1st Edition

New Saints in Late-Mediaeval Venice, 1200–1500 A Typological Study

By Karen E. McCluskey Copyright 2020
    268 Pages 31 Color Illustrations
    by Routledge

    268 Pages 31 Color Illustrations
    by Routledge

    This book focuses on the comparatively unknown cults of new saints in late-mediaeval Venice. These new saints were near-contemporary citizens who were venerated by their compatriots without official sanction from the papacy. In doing so, the book uncovers a sub-culture of religious expression that has been overlooked in previous scholarship.

    The study highlights a myriad of hagiographical materials, both visual and textual, created to honour these new saints by members of four different Venetian communities: The Republican government; the monastic orders, mostly Benedictine; the mendicant orders; and local parishes. By scrutinising the hagiographic portraits described in painted vita panels, written vitae, passiones, votive images, sermons and sepulchre monuments, as well as archival and historical resources, the book identifies a specifically Venetian typology of sanctity tied to the idiosyncrasies of the city’s site and history.

    By focusing explicitly on local typological traits, the book produces an intimate and complex portrait of Venetian society and offers a framework for exploring the lived religious experience of late-mediaeval societies beyond the lagoon. As a result, it will be of keen interest to scholars of Venice, lived religion, hagiography, mediaeval history and visual culture.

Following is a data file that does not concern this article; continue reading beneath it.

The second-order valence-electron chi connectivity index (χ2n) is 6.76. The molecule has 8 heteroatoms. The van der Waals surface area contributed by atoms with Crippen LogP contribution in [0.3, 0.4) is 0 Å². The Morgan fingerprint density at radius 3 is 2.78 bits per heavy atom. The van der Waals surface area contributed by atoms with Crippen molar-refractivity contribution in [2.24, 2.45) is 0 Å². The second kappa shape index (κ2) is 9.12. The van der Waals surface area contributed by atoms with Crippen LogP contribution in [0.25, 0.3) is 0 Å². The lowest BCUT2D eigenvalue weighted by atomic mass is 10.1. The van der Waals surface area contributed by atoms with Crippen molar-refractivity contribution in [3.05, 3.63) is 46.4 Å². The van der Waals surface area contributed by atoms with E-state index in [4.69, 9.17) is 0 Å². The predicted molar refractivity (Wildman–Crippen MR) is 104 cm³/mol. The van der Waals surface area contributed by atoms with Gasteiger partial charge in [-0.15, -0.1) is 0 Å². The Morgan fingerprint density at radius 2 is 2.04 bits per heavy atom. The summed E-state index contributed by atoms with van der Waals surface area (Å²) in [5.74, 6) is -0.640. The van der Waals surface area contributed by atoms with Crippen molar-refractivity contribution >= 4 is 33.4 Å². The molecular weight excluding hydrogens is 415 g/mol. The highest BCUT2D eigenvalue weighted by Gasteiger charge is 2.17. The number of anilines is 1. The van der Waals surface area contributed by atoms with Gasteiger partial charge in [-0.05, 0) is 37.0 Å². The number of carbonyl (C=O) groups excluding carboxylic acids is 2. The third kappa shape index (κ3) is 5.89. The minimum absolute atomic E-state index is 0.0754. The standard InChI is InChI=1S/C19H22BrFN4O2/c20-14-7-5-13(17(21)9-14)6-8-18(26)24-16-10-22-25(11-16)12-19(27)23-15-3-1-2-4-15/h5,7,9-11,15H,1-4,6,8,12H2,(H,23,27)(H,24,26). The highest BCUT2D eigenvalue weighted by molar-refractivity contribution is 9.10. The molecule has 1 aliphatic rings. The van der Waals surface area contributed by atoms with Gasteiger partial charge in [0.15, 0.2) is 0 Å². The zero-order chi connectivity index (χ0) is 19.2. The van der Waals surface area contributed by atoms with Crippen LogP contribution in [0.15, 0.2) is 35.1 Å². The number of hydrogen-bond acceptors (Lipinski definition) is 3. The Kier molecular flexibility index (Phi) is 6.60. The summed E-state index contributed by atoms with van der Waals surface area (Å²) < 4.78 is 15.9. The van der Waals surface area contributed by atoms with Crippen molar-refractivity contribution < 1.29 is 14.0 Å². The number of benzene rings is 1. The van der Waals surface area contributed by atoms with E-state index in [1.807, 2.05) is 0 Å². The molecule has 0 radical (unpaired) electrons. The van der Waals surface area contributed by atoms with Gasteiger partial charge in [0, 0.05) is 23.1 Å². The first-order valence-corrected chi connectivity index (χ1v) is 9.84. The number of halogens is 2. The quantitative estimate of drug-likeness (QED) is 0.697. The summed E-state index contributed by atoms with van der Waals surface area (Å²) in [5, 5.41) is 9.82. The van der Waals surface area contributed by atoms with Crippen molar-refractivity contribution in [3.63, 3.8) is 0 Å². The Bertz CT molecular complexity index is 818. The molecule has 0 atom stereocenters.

Introduction: Santi novellini in the later Middle Ages

    1 Global aspirations: Venice as locus sanctus

    2 Cults in the state

    3 Cults in the cloister

    4 Cults in mendicant communities

    5 Cults in the parish

    Conclusion: Sanctity alla veneziana


    Karen E. McCluskey is Senior Lecturer and Discipline Head (History) at the University of Notre Dame Australia, Sydney, where she teaches mediaeval and Renaissance history, art history and historiography.

    'Partly inspired by innovative studies by French scholar André Vauchez on saints’ cults and popular piety in late medieval Europe, McCluskey offers an original intervention on saintly typologies and their cultic expressions in Venice. Shifting away from broad geographical and chronological spans, the author narrows her focus to investigate how Venetian communities perceived, remembered, and interacted with their saints in their daily lives. To reconstruct the lived and multilayered relationships between devotees and their saints, the author analyzes a multitude of visual and textual sources, including hagiographic portraits painted in vita panels, written vitae, votive images, relics, sermons, sepulcher monuments, and as archival records. By doing so, the author offers a clear picture of the Venetian social groups that created new saints and endorsed them.'

    - Giulia Giamboni, PhD, University of California, EuropeNow Jounral

    "This book should prove useful for scholars working on the broad topic of sainthood and society as well as for specialists of medieval and early modern Venice. Purely as a city-specific study, it fills a lacuna in the historiography of medieval Italian religious devotion, and many may find this book valuable simply for its profiles of several underanalyzed late medieval saints and their cults." - Daniel W. Morgan, Independent Scholar